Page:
Born Leonard Hacker on August 31, 1924, in Brooklyn, NY; died June 30, 2003, in Malibu, CA. Comedian. For more than 50 years Buddy Hackett kept audiences roaring with laughter. He worked his way up from a joke–telling waiter in the Catskills of New York to a headliner on the stages of Las Vegas, Nevada. He was a veteran of early television and even had his own show for a while. Like other excellent comedians, Hackett could turn in a formidable dramatic performance and did so in the film God's Little Acre. As his act matured, so did the language and he became one of the first popular comedians to perform R–rated routines.
Born and raised in Brooklyn, Hackett was the son of an upholsterer. Growing up he used humor to defend himself against kids who teased him about his height and weight. In high school, he played on the football team. During the summers he would work at vacation resorts in the Catskill Mountains in northern New York. As a waiter he learned how to keep people laughing. Eventually he was good enough that he was hired on as a "tummler." In the role of tummler he was responsible for keeping the guests—even the most jaded patrons—laughing at all times.
Hackett apprenticed in his father's upholstery business for a while and then went to serve in the military in World War II. After three years of service, he returned home where he saw the original Broadway production of the musical Oklahoma!. Inspired by the musical to make show business his life, he changed his name from Leonard Hacker to Buddy Hackett and found an agent.
Hackett made his comedy debut at a club called the Pink Elephant in Brooklyn. Insecure about his own material, Hackett first started performing with routines that were written for him. He could never make the material work and was consistently playing to unsatisfied houses. Realizing that he needed to develop his own material, Hackett ended up writing routines for himself that were much more successful. With his agent's help, he started getting gigs at prominent East Coast clubs like the Riviera, where he was a hit.
Sensing that there were too many stand–up acts on the East Coast, Hackett headed to California. With fewer competitors and some experience under his belt, Hackett became a favorite at the Billy Gray Band Box, an important club in Los Angeles. His success there led to an offer in 1946 to become one of the comedic trio the Three Stooges after one of its members had suffered a stroke. Hackett turned the offer down and focused on developing his own style.
By the 1950s, Hackett was performing regularly in Las Vegas as well as headlining at clubs across the country. Despite a full touring schedule, he found time to appear in movies throughout the '50s and '60s. He made his film debut in 1953 in Walking My Baby Back Home. Some of his other films included All Hands on Deck, Muscle Beach Party, and The Love Bug. For the most part, his roles in films were comedic. However, he surprised audiences and critics alike with his performance as the poor farmer Pluto Swint in the dramatic film God's Little Acre, as well as the character Marcellus Washburn in The Music Man. In later years he appeared in the Bill Murray film Scrooged and contributed his voice to the animated film The Little Mermaid as Scuttle the seagull; he also appeared in 1998's Paulie, a film about a talking parrot.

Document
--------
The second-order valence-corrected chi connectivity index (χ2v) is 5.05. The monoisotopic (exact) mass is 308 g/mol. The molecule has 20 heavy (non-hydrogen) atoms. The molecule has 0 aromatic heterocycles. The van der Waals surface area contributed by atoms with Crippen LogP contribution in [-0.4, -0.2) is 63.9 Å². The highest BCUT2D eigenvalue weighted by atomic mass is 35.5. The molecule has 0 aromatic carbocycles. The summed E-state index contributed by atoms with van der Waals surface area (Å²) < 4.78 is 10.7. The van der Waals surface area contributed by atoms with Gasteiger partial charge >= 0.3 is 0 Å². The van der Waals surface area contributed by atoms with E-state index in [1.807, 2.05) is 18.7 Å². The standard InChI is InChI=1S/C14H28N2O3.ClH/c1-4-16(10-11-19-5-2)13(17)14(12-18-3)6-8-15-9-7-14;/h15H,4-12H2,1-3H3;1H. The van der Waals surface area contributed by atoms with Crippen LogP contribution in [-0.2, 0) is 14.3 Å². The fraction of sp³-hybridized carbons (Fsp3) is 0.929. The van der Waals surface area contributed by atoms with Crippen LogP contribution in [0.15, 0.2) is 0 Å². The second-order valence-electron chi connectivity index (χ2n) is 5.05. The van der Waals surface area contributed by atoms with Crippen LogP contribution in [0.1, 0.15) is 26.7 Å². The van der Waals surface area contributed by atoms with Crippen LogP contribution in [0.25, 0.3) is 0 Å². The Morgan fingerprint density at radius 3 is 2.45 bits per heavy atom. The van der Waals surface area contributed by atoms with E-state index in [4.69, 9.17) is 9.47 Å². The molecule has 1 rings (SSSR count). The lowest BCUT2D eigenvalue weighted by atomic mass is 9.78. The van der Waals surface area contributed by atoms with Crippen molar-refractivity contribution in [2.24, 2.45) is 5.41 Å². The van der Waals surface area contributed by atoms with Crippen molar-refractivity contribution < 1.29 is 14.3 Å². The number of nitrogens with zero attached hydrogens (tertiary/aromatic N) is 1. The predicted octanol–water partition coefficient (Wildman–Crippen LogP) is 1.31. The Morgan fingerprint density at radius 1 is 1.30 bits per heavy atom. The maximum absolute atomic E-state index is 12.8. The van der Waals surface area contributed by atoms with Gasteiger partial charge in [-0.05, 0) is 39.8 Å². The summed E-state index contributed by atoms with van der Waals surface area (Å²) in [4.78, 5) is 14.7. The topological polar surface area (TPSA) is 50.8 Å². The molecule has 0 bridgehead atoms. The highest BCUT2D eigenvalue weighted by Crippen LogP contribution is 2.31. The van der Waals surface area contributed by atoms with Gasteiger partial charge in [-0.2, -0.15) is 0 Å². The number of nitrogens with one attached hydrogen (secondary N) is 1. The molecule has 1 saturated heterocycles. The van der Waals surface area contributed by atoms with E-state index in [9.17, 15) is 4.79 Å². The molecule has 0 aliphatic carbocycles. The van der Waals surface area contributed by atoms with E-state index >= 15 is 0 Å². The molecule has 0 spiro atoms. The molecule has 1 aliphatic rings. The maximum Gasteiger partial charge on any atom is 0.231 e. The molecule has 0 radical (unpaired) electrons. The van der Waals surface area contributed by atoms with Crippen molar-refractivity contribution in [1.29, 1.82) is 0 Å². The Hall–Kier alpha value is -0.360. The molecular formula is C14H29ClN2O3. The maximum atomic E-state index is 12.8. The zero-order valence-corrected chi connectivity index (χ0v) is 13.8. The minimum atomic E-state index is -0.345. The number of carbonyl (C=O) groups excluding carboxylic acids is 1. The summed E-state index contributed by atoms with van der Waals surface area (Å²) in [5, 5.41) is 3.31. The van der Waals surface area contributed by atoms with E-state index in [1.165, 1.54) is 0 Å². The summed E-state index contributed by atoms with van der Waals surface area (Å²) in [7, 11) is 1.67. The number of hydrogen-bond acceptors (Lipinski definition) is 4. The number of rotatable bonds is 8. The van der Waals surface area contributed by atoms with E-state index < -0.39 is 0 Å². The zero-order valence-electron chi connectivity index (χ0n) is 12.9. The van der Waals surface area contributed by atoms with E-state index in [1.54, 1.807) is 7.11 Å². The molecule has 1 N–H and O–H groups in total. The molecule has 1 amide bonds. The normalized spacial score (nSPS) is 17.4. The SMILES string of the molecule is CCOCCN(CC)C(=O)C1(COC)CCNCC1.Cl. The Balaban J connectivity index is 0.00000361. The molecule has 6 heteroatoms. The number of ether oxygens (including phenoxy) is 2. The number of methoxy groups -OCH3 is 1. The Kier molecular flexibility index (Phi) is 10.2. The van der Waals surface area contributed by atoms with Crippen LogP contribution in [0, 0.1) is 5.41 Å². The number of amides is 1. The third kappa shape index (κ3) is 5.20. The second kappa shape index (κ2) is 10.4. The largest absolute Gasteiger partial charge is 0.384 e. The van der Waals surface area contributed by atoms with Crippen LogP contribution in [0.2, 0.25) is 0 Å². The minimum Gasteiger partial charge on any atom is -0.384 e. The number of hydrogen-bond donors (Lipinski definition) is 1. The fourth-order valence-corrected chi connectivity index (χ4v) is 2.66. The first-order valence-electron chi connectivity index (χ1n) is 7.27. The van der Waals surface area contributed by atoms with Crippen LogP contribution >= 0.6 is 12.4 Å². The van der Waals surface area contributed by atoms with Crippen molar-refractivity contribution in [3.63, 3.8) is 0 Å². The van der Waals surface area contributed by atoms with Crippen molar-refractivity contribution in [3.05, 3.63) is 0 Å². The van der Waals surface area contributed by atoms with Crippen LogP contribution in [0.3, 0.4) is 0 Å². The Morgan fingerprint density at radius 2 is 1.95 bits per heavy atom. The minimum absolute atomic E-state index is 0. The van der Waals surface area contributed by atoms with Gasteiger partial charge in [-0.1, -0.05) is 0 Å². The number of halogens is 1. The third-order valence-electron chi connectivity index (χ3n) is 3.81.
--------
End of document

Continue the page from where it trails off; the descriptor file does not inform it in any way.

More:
Hackett appeared regularly on television. He made frequent appearances on CBS's Jackie Gleason Show when he replaced Art Carney as Gleason's partner. He was also a regular guest on The Tonight Show when it was hosted by Jack Paar and later when Johnny Carson was the host. In 1956, NBC premiered a situation comedy starring Hackett called Stanley. The show only lasted for a season but it launched a long–lasting career for comedienne Carol Burnett, who played Hackett's girlfriend. He continued to make guest appearances on television into the 1990s and 2000s. He appeared in episodes of Just Shoot Me, Sabrina the Teenage Witch, and The Late Late Show with Craig Kilborn. In 1999, he appeared in the satirical television show Action, which was a hit with critics but did not last. His last television appearance was on the 2003 reality television show Last Comic Standing, where he scouted for comedic talent.
Hackett first appeared on Broadway in 1954 in the play Lunatics and Lovers. His role in that play about the New York underground lasted 336 performances. In 1960, he appeared in Viva Madison Avenue. His 1964 role in I Had a Ball as a fortune–teller was often credited as being the only reason that the roundly panned play lasted for six months.
Hackett started spicing up his act with crass language and riffing on more mature themes as a way of protecting his material. He was well known for his ability to improvise, and often went onstage with only a vague idea of what his act was going to be for the evening. Fellow Las Vegas veteran Steve Lawrence explained to Tom Vallance of the Independent, "Buddy was in innovator. In his time, he was the most creative comic that I've ever seen. He was also a groundbreaker with a lot of taboos we grew up with. But he always did it in a way that was hysterical."
Hackett died on June 30, 2003, at his home in Malibu, California; he was 78. He is survived by his wife of 48 years, Sherry Cohen; three children, and two grandchildren. He innovated the use of off–color language and topics in comedy routines while also proving that he was a skilled actor. He told Vallance of the Independent, "I found out that if you made people laugh, they like you. Most people got to like me because I made them laugh. When they didn't, I hit them."
CNN.com , http://www.cnn.com/2003/SHOWBIZ/TV/07/01/obit.hackett.ap/index.html (July 1, 2003); E! Online, http://www.eonline.com/News/Items/0,1,12079,00.html?eol.tkr , (July 2, 2003); Independent (London, England), July 2, 2003, p. 14; Washington Post, July 2, 2003, p. B7.
— Eve M. B. Hermann